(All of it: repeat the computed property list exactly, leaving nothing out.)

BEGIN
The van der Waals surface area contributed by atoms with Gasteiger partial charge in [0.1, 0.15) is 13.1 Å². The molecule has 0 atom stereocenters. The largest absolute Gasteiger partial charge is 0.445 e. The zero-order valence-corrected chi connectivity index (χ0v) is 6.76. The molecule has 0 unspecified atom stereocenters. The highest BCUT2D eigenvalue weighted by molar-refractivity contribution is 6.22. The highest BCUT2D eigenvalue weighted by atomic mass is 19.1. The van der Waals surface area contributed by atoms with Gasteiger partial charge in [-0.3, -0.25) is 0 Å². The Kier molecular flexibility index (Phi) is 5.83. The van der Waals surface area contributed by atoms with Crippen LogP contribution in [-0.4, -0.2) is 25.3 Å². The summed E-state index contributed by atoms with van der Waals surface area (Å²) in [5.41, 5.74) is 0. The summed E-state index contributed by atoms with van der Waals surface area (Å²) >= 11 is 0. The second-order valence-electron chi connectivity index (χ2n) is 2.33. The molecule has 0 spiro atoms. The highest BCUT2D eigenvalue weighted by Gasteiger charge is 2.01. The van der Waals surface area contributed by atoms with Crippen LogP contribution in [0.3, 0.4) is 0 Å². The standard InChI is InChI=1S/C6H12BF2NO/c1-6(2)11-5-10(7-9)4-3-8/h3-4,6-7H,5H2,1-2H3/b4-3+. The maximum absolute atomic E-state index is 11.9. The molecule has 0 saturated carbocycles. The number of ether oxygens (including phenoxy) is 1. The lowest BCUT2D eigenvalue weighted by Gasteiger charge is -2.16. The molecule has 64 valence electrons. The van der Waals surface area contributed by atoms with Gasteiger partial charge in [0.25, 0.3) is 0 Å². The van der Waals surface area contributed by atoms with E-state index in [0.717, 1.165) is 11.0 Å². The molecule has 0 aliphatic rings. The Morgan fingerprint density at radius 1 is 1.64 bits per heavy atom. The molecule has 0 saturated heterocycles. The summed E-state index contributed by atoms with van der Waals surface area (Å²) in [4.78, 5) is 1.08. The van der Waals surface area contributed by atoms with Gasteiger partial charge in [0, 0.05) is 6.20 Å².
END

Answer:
The van der Waals surface area contributed by atoms with Gasteiger partial charge in [0.1, 0.15) is 13.1 Å². The molecule has 0 atom stereocenters. The largest absolute Gasteiger partial charge is 0.445 e. The zero-order valence-corrected chi connectivity index (χ0v) is 6.76. The molecule has 0 unspecified atom stereocenters. The highest BCUT2D eigenvalue weighted by molar-refractivity contribution is 6.22. The highest BCUT2D eigenvalue weighted by atomic mass is 19.1. The van der Waals surface area contributed by atoms with Gasteiger partial charge in [-0.3, -0.25) is 0 Å². The Kier molecular flexibility index (Phi) is 5.83. The van der Waals surface area contributed by atoms with Crippen LogP contribution in [-0.4, -0.2) is 25.3 Å². The summed E-state index contributed by atoms with van der Waals surface area (Å²) in [5.41, 5.74) is 0. The summed E-state index contributed by atoms with van der Waals surface area (Å²) >= 11 is 0. The second-order valence-electron chi connectivity index (χ2n) is 2.33. The molecule has 0 spiro atoms. The highest BCUT2D eigenvalue weighted by Gasteiger charge is 2.01. The van der Waals surface area contributed by atoms with Crippen LogP contribution in [0.3, 0.4) is 0 Å². The standard InChI is InChI=1S/C6H12BF2NO/c1-6(2)11-5-10(7-9)4-3-8/h3-4,6-7H,5H2,1-2H3/b4-3+. The maximum absolute atomic E-state index is 11.9. The molecule has 0 saturated carbocycles. The number of ether oxygens (including phenoxy) is 1. The lowest BCUT2D eigenvalue weighted by Gasteiger charge is -2.16. The molecule has 64 valence electrons. The van der Waals surface area contributed by atoms with Gasteiger partial charge in [0.25, 0.3) is 0 Å². The van der Waals surface area contributed by atoms with E-state index in [0.717, 1.165) is 11.0 Å². The molecule has 0 aliphatic rings. The Morgan fingerprint density at radius 1 is 1.64 bits per heavy atom. The molecule has 0 saturated heterocycles. The summed E-state index contributed by atoms with van der Waals surface area (Å²) in [4.78, 5) is 1.08. The van der Waals surface area contributed by atoms with Gasteiger partial charge in [0, 0.05) is 6.20 Å².